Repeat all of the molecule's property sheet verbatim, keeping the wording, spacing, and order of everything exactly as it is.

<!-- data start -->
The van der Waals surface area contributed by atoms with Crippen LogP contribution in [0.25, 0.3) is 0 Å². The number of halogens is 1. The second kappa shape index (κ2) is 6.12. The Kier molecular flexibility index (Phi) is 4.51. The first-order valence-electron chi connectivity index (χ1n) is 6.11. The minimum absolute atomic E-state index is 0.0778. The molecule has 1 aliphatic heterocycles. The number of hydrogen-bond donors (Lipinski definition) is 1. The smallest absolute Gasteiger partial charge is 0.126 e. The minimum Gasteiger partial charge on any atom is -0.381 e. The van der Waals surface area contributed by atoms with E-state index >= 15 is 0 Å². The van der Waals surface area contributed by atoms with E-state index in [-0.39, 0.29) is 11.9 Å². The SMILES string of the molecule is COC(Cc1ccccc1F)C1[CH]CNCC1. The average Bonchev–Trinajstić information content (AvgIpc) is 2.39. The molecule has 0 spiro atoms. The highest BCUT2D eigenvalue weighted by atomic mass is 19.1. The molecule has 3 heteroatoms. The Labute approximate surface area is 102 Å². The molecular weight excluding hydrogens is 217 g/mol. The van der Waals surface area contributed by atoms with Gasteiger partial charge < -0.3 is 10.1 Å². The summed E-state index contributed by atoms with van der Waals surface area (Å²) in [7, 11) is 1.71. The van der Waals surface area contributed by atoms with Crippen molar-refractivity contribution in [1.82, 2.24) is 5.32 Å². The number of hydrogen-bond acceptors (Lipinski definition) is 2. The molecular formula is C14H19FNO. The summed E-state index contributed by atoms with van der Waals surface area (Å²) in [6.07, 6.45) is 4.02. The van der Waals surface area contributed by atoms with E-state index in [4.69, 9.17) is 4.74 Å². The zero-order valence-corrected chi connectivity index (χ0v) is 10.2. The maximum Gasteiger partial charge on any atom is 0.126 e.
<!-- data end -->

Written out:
The van der Waals surface area contributed by atoms with Crippen LogP contribution in [0.25, 0.3) is 0 Å². The number of halogens is 1. The second kappa shape index (κ2) is 6.12. The Kier molecular flexibility index (Phi) is 4.51. The first-order valence-electron chi connectivity index (χ1n) is 6.11. The minimum absolute atomic E-state index is 0.0778. The molecule has 1 aliphatic heterocycles. The number of hydrogen-bond donors (Lipinski definition) is 1. The smallest absolute Gasteiger partial charge is 0.126 e. The minimum Gasteiger partial charge on any atom is -0.381 e. The van der Waals surface area contributed by atoms with E-state index >= 15 is 0 Å². The van der Waals surface area contributed by atoms with E-state index in [-0.39, 0.29) is 11.9 Å². The SMILES string of the molecule is COC(Cc1ccccc1F)C1[CH]CNCC1. The average Bonchev–Trinajstić information content (AvgIpc) is 2.39. The molecule has 0 spiro atoms. The highest BCUT2D eigenvalue weighted by atomic mass is 19.1. The molecule has 3 heteroatoms. The Labute approximate surface area is 102 Å². The molecular weight excluding hydrogens is 217 g/mol. The van der Waals surface area contributed by atoms with Gasteiger partial charge < -0.3 is 10.1 Å². The summed E-state index contributed by atoms with van der Waals surface area (Å²) in [7, 11) is 1.71. The van der Waals surface area contributed by atoms with Crippen molar-refractivity contribution in [1.82, 2.24) is 5.32 Å². The number of hydrogen-bond acceptors (Lipinski definition) is 2. The molecular formula is C14H19FNO. The summed E-state index contributed by atoms with van der Waals surface area (Å²) in [6.07, 6.45) is 4.02. The van der Waals surface area contributed by atoms with E-state index in [4.69, 9.17) is 4.74 Å². The zero-order valence-corrected chi connectivity index (χ0v) is 10.2. The maximum Gasteiger partial charge on any atom is 0.126 e.